Don't Push The River
I had on my calendar and in my heart to see Mari Kono's slide projections and light show with her friends The Secret Chiefs 3 and Estradasphere at Palookaville in Santa Cruz, but my preparations did not flow. A confirmation call on my upcoming visit to San Francisco storyteller Joan Sutton revealed she was in Europe until after I was to leave the Bay Area. Apparently she had asked someone else to tell me she would be gone, and they forgot. I had to finish writing a list for my editor's assitant, Tim Farrell, at Random House, of celebs who might want to look at and comment on Living On The Earth for a mailing going out next week. I felt as if I were trying to move through jello.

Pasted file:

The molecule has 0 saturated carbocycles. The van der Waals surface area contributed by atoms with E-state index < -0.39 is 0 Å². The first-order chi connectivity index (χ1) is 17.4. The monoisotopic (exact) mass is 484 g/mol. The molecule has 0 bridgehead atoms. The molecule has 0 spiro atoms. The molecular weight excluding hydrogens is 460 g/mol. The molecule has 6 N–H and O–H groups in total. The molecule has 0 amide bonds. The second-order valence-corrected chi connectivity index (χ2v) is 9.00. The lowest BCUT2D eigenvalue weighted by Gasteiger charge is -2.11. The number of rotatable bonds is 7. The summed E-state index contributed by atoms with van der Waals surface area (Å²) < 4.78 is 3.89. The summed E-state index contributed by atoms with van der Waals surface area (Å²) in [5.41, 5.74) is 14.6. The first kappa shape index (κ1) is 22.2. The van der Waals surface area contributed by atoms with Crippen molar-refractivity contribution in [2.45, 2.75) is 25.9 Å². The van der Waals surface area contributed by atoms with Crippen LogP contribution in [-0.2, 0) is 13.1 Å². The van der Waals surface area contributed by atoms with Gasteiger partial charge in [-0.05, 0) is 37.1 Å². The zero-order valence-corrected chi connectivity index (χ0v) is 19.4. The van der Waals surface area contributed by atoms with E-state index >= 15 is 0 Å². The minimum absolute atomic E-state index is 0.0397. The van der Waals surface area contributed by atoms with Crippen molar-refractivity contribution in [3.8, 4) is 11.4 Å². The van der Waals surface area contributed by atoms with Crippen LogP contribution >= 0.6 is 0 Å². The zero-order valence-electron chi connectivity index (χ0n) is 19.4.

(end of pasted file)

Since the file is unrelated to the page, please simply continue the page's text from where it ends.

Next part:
By the time Lani and I pointed the car toward Santa Cruz, the freeway was gridlocked. More jello. Lani decided she needed frappe cappuchino. We exited the freeway at Los Gatos, the epicenter of silicon swank, where the cool young millionaires and wannabes strut their new outfits and the results of their gym subscriptions on Saturday nights. Lots of Victorian gingerbread cottages and forested hills, homes from half a million and up. All form and no substance. Give me Santa Cruz any day.
Lani and I decided to restock her refrigerator at the health food store and try the freeway later. I used to think that health food stores were hip community centers, and, where there is a hip community, they often are. I had to admire the quality and variety of natural foods at Real Foods in Cupertino, but otherwise it looked and felt like a big chain supermarket. Health food is mainstream now. May it grow. Workers in fields of organically grown produce are not dying young from chemical poisoning.
We stored our precious produce, Lani declared she was too tired to go to Santa Cruz, and I checked the voice mail of my cell phone. Mari had called twice to let me know she was ill and would not be working with the band until their next gig in San Francisco. Source of jello revealed. Mellow evening at home.